“We’ll look at other ways to advance strategic stability with Russia, even as we’re very clear about the actions that they’re taking … But we have to be able to work on both fronts,” Blinken told US National Public Radio in a Tuesday interview.

Just weeks ago, the administration of US President Joe Biden reached an agreement with Moscow to extend the New Strategic Arms Reduction Treaty (New START) by five years. The nuclear weapons-limiting agreement was set to expire on February 5, 2021, and the outgoing Trump administration showed essentially no interest in saving it.

Former US President Donald Trump pulled the US out of numerous international treaties intended to promote strategic stability, including several in which his administration claimed Russia was violating their terms. In 2019, the US pulled out of the Intermediate-Range Nuclear Forces (INF) Treaty with Russia and in 2020, the US withdrew from the Treaty on Open Skies. The former banned ground-based missiles with ranges judged to increase the risk of an accidental nuclear exchange, while the latter included a host of nations aside from Russia and the US and allowed reconnaissance overflights of other nations’ territories in the interest of defusing tensions.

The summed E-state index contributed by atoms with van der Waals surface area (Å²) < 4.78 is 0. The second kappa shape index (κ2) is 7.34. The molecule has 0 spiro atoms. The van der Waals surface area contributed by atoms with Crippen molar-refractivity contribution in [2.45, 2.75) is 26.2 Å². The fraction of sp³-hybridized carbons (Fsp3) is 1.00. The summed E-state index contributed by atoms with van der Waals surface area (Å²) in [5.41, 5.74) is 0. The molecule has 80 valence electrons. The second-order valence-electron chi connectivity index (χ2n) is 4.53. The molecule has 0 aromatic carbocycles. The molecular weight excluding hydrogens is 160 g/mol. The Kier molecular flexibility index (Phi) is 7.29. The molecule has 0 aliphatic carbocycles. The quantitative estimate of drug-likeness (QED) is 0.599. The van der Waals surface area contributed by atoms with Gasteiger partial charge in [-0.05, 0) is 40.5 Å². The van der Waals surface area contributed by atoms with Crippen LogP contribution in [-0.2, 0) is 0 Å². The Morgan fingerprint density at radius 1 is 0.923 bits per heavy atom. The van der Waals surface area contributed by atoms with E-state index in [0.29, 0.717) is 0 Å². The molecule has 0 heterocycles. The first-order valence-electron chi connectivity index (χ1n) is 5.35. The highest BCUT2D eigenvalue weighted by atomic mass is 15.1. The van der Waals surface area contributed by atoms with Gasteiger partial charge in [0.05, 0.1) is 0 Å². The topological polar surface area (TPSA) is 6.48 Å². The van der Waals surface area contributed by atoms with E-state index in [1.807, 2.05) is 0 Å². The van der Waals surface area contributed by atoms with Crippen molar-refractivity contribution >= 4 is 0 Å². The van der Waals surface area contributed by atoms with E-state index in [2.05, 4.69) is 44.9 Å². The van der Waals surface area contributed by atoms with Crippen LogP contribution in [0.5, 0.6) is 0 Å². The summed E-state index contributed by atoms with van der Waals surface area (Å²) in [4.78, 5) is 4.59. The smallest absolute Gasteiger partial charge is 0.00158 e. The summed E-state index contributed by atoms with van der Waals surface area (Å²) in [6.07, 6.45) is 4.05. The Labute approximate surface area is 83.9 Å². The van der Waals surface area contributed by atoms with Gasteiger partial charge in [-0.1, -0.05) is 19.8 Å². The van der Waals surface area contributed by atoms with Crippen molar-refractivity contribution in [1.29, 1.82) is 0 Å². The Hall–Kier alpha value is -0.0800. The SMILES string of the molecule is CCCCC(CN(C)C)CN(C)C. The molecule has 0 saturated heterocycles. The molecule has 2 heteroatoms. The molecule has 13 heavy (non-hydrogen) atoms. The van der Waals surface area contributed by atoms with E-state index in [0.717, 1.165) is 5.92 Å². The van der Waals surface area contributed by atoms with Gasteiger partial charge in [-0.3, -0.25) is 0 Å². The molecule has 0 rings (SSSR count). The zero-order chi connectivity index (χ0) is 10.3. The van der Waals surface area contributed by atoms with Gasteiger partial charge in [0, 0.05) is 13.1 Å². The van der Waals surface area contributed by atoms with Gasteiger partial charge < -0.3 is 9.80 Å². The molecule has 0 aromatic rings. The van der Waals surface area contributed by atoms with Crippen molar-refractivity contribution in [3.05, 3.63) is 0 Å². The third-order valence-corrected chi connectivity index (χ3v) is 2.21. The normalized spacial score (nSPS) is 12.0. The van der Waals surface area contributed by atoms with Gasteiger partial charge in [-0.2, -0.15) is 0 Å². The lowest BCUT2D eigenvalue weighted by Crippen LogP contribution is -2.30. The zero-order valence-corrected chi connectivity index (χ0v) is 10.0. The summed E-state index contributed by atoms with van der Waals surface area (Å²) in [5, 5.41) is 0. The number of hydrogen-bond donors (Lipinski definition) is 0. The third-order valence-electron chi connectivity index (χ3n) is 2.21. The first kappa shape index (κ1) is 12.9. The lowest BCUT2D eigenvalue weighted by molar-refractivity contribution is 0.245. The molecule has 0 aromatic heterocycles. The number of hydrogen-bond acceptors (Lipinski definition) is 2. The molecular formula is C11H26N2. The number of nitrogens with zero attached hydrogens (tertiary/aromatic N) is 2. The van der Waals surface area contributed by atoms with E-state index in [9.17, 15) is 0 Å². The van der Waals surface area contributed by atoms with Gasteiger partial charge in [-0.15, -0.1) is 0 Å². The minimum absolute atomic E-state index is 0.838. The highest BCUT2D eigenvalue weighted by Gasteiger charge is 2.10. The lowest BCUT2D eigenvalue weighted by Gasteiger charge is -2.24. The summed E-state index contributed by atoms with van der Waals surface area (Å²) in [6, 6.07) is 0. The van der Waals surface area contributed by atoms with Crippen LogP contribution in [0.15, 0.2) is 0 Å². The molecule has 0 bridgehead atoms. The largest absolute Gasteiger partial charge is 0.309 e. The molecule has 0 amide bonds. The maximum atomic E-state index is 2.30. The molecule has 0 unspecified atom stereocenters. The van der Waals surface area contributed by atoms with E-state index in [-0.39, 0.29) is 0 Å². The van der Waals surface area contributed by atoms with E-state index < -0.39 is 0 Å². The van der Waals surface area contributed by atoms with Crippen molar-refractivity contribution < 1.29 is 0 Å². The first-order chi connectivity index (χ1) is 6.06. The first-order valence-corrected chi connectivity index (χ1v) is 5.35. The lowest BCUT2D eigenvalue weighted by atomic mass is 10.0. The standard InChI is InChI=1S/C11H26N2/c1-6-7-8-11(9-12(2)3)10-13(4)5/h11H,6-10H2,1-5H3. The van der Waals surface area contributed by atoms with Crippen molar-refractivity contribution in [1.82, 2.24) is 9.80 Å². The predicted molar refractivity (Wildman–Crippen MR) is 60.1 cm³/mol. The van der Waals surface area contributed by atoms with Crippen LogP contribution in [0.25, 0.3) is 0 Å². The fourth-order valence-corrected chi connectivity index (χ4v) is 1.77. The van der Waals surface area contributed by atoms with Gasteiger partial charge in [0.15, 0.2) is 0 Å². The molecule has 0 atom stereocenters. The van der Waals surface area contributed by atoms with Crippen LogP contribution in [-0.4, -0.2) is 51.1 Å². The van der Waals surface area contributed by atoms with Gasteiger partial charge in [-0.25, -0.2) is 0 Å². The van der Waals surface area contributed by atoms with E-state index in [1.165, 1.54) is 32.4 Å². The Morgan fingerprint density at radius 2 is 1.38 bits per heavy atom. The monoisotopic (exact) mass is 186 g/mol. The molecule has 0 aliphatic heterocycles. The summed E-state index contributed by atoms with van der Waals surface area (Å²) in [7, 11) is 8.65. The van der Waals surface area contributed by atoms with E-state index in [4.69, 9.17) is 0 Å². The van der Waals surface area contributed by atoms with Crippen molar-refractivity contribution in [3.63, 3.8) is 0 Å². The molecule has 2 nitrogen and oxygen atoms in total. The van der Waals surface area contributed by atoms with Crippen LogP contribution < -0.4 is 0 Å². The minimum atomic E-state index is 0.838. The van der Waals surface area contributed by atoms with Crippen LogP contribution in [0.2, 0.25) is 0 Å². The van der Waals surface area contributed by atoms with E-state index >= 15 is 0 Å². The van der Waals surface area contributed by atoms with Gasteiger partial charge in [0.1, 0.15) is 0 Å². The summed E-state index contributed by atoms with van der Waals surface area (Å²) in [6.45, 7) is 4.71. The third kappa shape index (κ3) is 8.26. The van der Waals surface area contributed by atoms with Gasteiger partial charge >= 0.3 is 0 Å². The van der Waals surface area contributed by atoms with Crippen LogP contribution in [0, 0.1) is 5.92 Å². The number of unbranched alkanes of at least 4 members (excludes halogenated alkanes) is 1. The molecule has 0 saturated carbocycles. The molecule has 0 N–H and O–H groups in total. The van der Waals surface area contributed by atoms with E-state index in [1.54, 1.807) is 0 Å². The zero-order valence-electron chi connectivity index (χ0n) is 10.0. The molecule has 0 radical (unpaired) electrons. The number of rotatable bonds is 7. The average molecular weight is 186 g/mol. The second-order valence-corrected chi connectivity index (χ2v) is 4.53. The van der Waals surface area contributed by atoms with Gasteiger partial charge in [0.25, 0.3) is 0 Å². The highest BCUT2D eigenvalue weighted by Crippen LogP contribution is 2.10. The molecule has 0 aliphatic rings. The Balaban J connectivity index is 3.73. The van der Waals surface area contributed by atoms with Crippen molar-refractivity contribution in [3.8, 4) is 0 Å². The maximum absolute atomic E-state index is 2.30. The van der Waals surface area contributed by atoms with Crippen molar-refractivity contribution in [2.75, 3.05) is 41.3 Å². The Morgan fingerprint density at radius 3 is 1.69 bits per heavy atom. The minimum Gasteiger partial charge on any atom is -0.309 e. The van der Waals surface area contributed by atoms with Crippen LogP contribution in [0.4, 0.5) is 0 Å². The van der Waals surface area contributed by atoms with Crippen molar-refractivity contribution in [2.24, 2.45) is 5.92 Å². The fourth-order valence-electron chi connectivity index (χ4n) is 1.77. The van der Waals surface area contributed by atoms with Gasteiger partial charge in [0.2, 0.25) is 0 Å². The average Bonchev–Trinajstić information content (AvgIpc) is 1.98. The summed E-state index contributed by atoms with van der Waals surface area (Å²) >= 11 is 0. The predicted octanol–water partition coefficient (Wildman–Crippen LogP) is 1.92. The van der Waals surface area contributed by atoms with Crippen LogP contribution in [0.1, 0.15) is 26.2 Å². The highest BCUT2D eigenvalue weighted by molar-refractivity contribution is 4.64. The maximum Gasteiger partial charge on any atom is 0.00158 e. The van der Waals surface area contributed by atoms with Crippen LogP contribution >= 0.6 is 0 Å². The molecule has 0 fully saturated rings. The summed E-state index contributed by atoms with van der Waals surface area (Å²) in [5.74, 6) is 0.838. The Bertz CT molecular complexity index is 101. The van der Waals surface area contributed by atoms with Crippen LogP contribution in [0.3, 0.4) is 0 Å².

The US and Russia were also party to the Joint Comprehensive Plan of Action, an eight-party 2015 that concerned Iran’s nuclear weapons program. The US withdrew from that agreement in 2018, prompting a dramatic increase in Middle East tensions and encouraging Iran to begin stepping away from its own obligations under the deal.

Blinken was not specific as to what measures he thought would increase strategic stability with Russia. However, he made clear the administration’s overall intent to treat Russia as a malign actor.

“It’s very, I think, clear to the world where the concerns that we have with Russia’s behavior and Russia’s actions. And indeed we’ve ordered reviews and investigations on a number of fronts where Russia has taken egregious actions that undermine our interests and values. The poisoning using a chemical weapon of Alexei Navalny, the opposition leader. The interference in our elections. The cyberattack, the infamous so-called Solar Winds attack. All of these things and others are under review,” the diplomat told NPR.

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